I have some issues that I did n’t get them well.
1- Why when using · @btime, it is needed to used
$ before the parameters?
B. below constant or non-constant variables?
A = randn(3,3); b = randn(3);
julia> @btime A\b
julia> @btime $A\$b
Check out this previous thread and the linked SO answer
I recently asked a
Stack Overflow question about interpolating into benchmarking expressions. But I still have some lingering confusion about the impact on performance of passing global variables as arguments to functions. The Julia manual in the Performance Tips section says
A global variable might have its value, and therefore its type, change at any point. This makes it difficult for the compiler to optimize code using global variables. Variables should be local, or passed as arguments to f…
In your example,
$ is used to get a sense of the performance of
either local and type-stable inside a function (including if they’re arguments) or they’re declared as
const globals. It’s the former that most folks are interested in when benchmarking because that’s the happy path for high-performance Julia.
You’ve not declared
const, so they’re not constant.
Thanks for your reference.
B are not const. Are they global? As far as I know, they are not global because no
global word is put in front of them, correct?
they are global. Any variable that isn’t declared in a scope (i.e. a function or let block) is global.
so the benefit of using the keyword
global in front of a variable is to let it be seen (global) out of its scope, right?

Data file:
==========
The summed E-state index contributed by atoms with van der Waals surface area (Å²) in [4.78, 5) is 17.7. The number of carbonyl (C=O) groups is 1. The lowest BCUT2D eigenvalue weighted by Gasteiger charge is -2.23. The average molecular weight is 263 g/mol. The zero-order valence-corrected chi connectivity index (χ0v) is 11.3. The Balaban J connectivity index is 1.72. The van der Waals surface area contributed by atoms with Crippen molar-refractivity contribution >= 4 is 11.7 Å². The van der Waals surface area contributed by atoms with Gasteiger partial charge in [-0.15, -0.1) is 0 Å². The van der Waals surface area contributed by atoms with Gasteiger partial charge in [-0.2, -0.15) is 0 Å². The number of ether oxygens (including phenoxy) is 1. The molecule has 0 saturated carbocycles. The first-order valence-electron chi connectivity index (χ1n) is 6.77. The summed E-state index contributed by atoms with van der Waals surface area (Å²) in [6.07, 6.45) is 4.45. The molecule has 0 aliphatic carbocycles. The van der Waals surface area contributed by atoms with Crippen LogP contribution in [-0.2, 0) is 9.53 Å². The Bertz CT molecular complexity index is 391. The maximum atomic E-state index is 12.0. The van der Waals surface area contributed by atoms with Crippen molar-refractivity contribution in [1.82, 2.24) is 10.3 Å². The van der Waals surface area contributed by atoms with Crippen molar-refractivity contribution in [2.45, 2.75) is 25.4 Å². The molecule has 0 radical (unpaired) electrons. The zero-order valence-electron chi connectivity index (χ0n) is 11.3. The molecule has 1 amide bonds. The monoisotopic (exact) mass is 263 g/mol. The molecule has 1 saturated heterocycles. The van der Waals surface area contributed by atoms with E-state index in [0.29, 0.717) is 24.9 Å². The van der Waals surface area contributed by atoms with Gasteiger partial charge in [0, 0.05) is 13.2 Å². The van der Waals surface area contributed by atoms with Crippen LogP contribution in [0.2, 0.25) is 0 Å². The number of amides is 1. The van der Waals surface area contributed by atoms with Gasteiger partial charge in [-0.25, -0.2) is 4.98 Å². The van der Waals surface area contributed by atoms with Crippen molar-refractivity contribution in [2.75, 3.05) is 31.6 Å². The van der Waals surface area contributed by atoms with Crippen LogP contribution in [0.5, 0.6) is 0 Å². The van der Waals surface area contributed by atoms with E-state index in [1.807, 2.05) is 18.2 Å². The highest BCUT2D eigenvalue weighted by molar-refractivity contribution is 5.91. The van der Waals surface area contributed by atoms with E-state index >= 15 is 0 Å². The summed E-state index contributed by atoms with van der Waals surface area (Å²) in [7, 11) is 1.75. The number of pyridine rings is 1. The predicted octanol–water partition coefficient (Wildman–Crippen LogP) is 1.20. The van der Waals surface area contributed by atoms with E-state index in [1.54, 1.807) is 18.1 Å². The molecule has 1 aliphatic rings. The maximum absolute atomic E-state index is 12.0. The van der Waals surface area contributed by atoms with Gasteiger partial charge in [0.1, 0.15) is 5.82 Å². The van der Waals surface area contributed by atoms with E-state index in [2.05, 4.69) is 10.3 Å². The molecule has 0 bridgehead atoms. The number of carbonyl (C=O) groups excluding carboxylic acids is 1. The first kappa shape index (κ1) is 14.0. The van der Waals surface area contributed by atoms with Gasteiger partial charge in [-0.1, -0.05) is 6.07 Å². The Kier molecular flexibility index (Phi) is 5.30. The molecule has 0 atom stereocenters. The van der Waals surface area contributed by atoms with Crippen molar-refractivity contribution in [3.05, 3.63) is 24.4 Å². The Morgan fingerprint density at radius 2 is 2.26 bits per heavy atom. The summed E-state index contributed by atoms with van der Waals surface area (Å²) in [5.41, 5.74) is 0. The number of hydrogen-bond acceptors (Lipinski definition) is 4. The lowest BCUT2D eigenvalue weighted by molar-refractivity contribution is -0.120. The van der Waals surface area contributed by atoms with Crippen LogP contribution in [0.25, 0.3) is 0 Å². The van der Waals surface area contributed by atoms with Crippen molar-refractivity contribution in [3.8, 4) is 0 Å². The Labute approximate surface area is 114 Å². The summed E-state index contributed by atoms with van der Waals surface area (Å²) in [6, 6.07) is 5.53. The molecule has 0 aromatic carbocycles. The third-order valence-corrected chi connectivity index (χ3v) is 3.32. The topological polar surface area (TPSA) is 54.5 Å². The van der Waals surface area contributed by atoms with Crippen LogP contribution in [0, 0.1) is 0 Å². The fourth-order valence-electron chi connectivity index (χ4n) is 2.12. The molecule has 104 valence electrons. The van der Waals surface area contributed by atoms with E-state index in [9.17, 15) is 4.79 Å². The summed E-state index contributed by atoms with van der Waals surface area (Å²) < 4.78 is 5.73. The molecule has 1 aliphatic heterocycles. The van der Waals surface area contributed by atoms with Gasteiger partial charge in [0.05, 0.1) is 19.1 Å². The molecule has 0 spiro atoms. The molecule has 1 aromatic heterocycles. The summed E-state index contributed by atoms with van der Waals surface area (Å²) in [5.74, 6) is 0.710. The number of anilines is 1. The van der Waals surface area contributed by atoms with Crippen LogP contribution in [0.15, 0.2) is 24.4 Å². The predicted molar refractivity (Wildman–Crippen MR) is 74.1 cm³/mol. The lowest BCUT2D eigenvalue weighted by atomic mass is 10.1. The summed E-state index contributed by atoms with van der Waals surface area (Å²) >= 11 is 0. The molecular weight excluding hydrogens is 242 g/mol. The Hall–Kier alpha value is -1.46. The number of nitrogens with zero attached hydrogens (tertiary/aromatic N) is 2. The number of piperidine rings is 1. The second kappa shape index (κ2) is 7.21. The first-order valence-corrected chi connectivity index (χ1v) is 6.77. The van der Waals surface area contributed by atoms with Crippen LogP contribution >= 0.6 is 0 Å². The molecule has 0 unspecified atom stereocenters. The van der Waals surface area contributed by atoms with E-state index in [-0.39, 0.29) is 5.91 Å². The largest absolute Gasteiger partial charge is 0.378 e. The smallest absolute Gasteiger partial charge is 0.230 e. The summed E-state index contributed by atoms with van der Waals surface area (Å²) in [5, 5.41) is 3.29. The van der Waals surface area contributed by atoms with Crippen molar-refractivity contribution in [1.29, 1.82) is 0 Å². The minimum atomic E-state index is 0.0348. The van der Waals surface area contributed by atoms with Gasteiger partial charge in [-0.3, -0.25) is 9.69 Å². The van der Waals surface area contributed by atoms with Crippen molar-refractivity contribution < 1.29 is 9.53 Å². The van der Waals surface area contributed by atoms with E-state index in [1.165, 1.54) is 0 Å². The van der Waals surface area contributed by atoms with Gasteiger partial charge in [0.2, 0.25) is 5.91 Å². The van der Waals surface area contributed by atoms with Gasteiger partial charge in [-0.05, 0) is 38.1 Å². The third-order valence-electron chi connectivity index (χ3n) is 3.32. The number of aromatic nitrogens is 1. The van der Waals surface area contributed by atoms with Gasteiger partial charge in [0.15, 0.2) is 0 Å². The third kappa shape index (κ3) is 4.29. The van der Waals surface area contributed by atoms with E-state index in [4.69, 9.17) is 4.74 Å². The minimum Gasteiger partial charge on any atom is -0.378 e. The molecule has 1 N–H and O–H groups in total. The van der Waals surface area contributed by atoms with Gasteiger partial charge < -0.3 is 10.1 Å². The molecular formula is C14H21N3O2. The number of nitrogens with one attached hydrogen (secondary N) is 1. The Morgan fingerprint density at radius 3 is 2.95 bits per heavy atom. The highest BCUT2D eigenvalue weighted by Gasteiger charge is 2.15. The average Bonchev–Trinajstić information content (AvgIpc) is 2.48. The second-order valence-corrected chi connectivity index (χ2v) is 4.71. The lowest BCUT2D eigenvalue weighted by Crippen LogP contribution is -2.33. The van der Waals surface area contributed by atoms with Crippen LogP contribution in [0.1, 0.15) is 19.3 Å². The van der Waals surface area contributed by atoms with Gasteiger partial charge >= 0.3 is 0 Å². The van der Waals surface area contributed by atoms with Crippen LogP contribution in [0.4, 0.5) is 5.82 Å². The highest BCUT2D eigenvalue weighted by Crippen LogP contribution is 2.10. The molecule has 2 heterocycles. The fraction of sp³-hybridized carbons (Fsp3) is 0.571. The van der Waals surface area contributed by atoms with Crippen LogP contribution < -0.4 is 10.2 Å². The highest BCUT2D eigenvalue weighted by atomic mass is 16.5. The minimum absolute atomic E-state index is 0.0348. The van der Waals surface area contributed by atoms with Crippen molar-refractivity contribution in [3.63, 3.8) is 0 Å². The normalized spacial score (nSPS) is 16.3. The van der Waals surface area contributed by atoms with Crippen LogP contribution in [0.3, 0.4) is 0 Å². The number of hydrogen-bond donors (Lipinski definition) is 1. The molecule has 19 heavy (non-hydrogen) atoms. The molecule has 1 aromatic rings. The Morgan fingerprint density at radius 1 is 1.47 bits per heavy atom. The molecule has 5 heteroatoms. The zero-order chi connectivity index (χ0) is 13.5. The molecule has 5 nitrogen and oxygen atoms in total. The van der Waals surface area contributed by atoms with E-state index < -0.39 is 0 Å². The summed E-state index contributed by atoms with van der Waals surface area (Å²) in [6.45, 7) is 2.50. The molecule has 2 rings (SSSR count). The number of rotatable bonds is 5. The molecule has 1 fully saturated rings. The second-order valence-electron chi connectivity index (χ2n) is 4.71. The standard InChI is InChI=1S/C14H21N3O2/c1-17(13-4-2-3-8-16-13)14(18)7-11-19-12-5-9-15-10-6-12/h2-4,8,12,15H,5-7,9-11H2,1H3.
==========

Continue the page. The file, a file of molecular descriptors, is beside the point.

global keyword only matters for code like
x = 5
x=5 would define a new local variable.
Ah, I see where the disconnect is. The 4x difference you’re seeing in sin isn’t really a 4x multiple. It’s a ~constant 15ns. In that 15ns, Julia looks up the method table for sin, figures out which method to dispatch to, then calls the appropriate sin(::Float64). The remaining 5ns is actually doing the computation of the sine. If you have a heavy duty computation, calling it from global scope isn’t going to make it run 4x slower. It’ll make it run 15ns slower. The time it takes to do dyna…
15ns is actually consumed during the compilation stage not during the run-time, and since the performance matters during runt-time, so
$ is used, correct?
The goal of BenchmarkTools is to assess the runtime of a function as though it were written that way inside another function. The trouble is that when you write sin(x), it’s not clear whether x is a global (and slow, see the very first bullet of the [performance tips]) or a local variable. The special $ flag is how BenchmarkTools can distinguish these two cases. The same thing goes when you write sin(0.5) — that 0.5 could be a hard-coded constant (and eligible for constant propagation) or a r…
How can the BenchmarkTools distinguish between these two cases? Does it start to check the performance after the compilation stage is finished, at which the case (type) of variables is known?